(Low Countries [probably Bruges]: ca. 1460). 93 x 139 mm. (3 5/8 x 5 1/2"). Single column, 15 lines in an Italianate gothic rotunda.

Rubrics in red, one-line initials in blue or gold with red or blue penwork, two-line initials in gold on blue and gold ground, a splendid five-line initial painted blue with branchwork decoration on a gold ground, A FULL PAGE DEMI-GRISAILLE MINIATURE depicting the Flight into Egypt within an arched compartment, WITH FULL BORDERS of acanthus leaves, flowers, vine-stems, and bezants, all painted in a demi-grisaille fashion. A few small chips to the paint, one-line initials slightly smudged, and with some minor smudging in the margins, but A BEAUTIFUL SPECIMEN, WITH CRISP DETAIL AND IN AN EXCELLENT STATE OF PRESERVATION.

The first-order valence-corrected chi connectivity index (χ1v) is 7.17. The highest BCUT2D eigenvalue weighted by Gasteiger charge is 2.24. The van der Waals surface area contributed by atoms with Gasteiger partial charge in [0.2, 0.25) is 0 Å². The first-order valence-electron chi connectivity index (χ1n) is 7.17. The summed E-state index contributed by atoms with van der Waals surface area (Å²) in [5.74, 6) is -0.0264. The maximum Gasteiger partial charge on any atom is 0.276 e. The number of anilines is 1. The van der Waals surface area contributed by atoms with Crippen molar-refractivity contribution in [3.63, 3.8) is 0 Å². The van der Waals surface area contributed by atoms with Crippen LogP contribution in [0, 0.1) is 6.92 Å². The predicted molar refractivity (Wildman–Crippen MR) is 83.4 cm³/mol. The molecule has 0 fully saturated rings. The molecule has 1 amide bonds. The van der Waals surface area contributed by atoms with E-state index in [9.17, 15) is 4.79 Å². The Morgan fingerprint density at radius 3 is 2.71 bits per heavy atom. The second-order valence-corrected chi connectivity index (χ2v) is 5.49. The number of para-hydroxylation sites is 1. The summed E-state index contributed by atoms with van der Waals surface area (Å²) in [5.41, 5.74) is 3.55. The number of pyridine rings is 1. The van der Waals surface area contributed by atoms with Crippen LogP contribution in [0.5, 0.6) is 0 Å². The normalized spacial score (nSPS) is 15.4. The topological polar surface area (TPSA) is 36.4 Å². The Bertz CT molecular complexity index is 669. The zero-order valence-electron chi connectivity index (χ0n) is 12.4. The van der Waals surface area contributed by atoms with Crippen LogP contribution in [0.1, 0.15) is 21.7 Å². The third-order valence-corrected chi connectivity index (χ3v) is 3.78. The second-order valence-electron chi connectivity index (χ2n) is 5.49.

This is an extremely well executed and charming miniature painted by an artist clearly indebted to Willem Vrelant (active in Bruges ca. 1454-81), but far better than most of his routine imitators. The various Vrelant-style artists have never been fully defined, in part because--as copious documentation reveals--he worked with family members and apprentices, who doubtless collaborated with him on manuscripts, and probably also on individual miniatures. This particular bifolium comes from a Book of Hours sold at Christie's in 1994 (and subsequently broken up before we obtained the bifolium), the description for which notes that it was "also containing possibly some of [Vrelant's] own work." The same description also suggests that the rounded Italianate style of script found here could indicate an Italian or Catalan patron (or perhaps a scribe with these connections). The present miniature depicts the Holy Family en route to Egypt, with the Virgin carrying her son on the back of an ass, and Joseph on foot carrying their meager belongings. The grisaille technique used in this miniature points to the skill and quality of the artist, as silver was a notoriously difficult color to deploy. From the French word "gris," meaning "gray," grisaille refers to a style of monochrome painting, normally executed using a black pigment such as lampblack and an inert white pigment. The technique first appeared in the late 13th century and experienced its greatest period of popularity from the second half of the 14th through the end of the 15th century. Sometimes, as in the present case, naturalistic color (light browns and golds, pinks, blues, and even a dash of red on Joseph's hat) would be added, resulting in a technique called demi- (or semi-) grisaille.